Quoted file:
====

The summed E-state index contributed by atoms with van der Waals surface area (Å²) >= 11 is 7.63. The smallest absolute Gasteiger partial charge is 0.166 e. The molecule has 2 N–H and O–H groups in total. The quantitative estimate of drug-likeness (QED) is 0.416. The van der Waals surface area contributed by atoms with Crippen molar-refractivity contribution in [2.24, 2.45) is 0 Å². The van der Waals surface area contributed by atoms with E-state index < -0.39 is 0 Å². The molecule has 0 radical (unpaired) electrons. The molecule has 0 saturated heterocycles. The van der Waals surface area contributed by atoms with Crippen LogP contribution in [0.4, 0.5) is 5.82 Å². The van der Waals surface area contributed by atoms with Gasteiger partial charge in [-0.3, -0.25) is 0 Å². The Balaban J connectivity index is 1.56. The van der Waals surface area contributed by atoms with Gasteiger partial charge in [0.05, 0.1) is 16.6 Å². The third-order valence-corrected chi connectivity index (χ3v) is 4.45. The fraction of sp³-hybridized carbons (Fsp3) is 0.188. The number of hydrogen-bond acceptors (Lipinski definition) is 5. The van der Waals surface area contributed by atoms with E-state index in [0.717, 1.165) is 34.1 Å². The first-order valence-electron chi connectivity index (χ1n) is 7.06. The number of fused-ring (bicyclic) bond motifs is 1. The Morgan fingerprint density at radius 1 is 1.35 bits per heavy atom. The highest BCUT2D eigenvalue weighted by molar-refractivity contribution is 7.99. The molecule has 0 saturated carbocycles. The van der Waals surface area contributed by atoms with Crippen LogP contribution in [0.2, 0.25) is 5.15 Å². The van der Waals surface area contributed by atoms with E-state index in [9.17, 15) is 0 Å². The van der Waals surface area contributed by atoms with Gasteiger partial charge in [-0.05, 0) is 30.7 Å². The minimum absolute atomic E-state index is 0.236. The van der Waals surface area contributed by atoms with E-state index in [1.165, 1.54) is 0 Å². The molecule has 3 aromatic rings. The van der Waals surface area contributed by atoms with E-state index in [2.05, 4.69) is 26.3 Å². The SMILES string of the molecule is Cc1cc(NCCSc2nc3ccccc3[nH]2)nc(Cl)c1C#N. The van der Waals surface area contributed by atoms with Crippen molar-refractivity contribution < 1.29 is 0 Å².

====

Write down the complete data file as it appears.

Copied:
The summed E-state index contributed by atoms with van der Waals surface area (Å²) >= 11 is 7.63. The smallest absolute Gasteiger partial charge is 0.166 e. The molecule has 2 N–H and O–H groups in total. The quantitative estimate of drug-likeness (QED) is 0.416. The van der Waals surface area contributed by atoms with Crippen molar-refractivity contribution in [2.24, 2.45) is 0 Å². The van der Waals surface area contributed by atoms with E-state index < -0.39 is 0 Å². The molecule has 0 radical (unpaired) electrons. The molecule has 0 saturated heterocycles. The van der Waals surface area contributed by atoms with Crippen LogP contribution in [0.4, 0.5) is 5.82 Å². The van der Waals surface area contributed by atoms with Gasteiger partial charge in [-0.3, -0.25) is 0 Å². The Balaban J connectivity index is 1.56. The van der Waals surface area contributed by atoms with Gasteiger partial charge in [0.05, 0.1) is 16.6 Å². The third-order valence-corrected chi connectivity index (χ3v) is 4.45. The fraction of sp³-hybridized carbons (Fsp3) is 0.188. The number of hydrogen-bond acceptors (Lipinski definition) is 5. The van der Waals surface area contributed by atoms with E-state index in [0.717, 1.165) is 34.1 Å². The first-order valence-electron chi connectivity index (χ1n) is 7.06. The number of fused-ring (bicyclic) bond motifs is 1. The Morgan fingerprint density at radius 1 is 1.35 bits per heavy atom. The highest BCUT2D eigenvalue weighted by molar-refractivity contribution is 7.99. The molecule has 0 saturated carbocycles. The van der Waals surface area contributed by atoms with Crippen LogP contribution in [0.2, 0.25) is 5.15 Å². The van der Waals surface area contributed by atoms with E-state index in [9.17, 15) is 0 Å². The van der Waals surface area contributed by atoms with Gasteiger partial charge in [-0.05, 0) is 30.7 Å². The minimum absolute atomic E-state index is 0.236. The van der Waals surface area contributed by atoms with E-state index in [1.165, 1.54) is 0 Å². The molecule has 3 aromatic rings. The van der Waals surface area contributed by atoms with E-state index in [2.05, 4.69) is 26.3 Å². The SMILES string of the molecule is Cc1cc(NCCSc2nc3ccccc3[nH]2)nc(Cl)c1C#N. The van der Waals surface area contributed by atoms with Crippen molar-refractivity contribution < 1.29 is 0 Å².